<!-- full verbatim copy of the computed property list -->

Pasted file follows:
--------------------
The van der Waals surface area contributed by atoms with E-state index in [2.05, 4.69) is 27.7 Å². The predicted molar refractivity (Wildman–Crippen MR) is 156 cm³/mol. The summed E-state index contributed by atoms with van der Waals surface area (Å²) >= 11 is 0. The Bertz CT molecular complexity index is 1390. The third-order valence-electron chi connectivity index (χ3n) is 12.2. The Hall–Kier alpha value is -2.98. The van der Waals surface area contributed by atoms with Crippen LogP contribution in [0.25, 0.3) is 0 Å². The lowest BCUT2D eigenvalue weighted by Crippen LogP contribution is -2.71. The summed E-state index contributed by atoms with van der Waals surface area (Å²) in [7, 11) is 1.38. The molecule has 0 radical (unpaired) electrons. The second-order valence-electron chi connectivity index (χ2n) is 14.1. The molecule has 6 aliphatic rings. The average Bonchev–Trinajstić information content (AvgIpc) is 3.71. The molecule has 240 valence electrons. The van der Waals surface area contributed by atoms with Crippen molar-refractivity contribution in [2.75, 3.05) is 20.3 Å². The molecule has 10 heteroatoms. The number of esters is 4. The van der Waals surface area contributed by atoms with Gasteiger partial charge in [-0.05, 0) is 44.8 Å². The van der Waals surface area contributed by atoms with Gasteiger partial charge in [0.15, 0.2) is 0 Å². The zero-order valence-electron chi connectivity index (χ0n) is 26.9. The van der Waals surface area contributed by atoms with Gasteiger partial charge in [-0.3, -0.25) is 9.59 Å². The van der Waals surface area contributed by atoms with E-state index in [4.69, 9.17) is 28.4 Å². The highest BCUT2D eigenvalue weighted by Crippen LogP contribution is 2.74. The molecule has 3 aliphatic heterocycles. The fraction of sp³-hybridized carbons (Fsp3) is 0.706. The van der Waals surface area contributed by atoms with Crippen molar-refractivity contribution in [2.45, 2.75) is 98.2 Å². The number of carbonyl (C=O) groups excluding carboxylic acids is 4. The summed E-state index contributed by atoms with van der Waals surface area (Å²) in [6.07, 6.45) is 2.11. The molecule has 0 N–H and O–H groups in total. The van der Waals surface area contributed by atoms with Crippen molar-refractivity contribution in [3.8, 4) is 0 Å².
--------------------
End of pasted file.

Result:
The van der Waals surface area contributed by atoms with E-state index in [2.05, 4.69) is 27.7 Å². The predicted molar refractivity (Wildman–Crippen MR) is 156 cm³/mol. The summed E-state index contributed by atoms with van der Waals surface area (Å²) >= 11 is 0. The Bertz CT molecular complexity index is 1390. The third-order valence-electron chi connectivity index (χ3n) is 12.2. The Hall–Kier alpha value is -2.98. The van der Waals surface area contributed by atoms with Crippen LogP contribution in [0.25, 0.3) is 0 Å². The lowest BCUT2D eigenvalue weighted by Crippen LogP contribution is -2.71. The summed E-state index contributed by atoms with van der Waals surface area (Å²) in [7, 11) is 1.38. The molecule has 0 radical (unpaired) electrons. The second-order valence-electron chi connectivity index (χ2n) is 14.1. The molecule has 6 aliphatic rings. The average Bonchev–Trinajstić information content (AvgIpc) is 3.71. The molecule has 240 valence electrons. The van der Waals surface area contributed by atoms with Crippen molar-refractivity contribution in [2.75, 3.05) is 20.3 Å². The molecule has 10 heteroatoms. The number of esters is 4. The van der Waals surface area contributed by atoms with Gasteiger partial charge in [-0.05, 0) is 44.8 Å². The van der Waals surface area contributed by atoms with Gasteiger partial charge in [0.15, 0.2) is 0 Å². The zero-order valence-electron chi connectivity index (χ0n) is 26.9. The van der Waals surface area contributed by atoms with Gasteiger partial charge in [-0.3, -0.25) is 9.59 Å². The van der Waals surface area contributed by atoms with E-state index in [4.69, 9.17) is 28.4 Å². The highest BCUT2D eigenvalue weighted by Crippen LogP contribution is 2.74. The molecule has 3 aliphatic heterocycles. The fraction of sp³-hybridized carbons (Fsp3) is 0.706. The van der Waals surface area contributed by atoms with Crippen molar-refractivity contribution in [2.45, 2.75) is 98.2 Å². The number of carbonyl (C=O) groups excluding carboxylic acids is 4. The summed E-state index contributed by atoms with van der Waals surface area (Å²) in [6.07, 6.45) is 2.11. The molecule has 0 N–H and O–H groups in total. The van der Waals surface area contributed by atoms with Crippen molar-refractivity contribution in [3.8, 4) is 0 Å².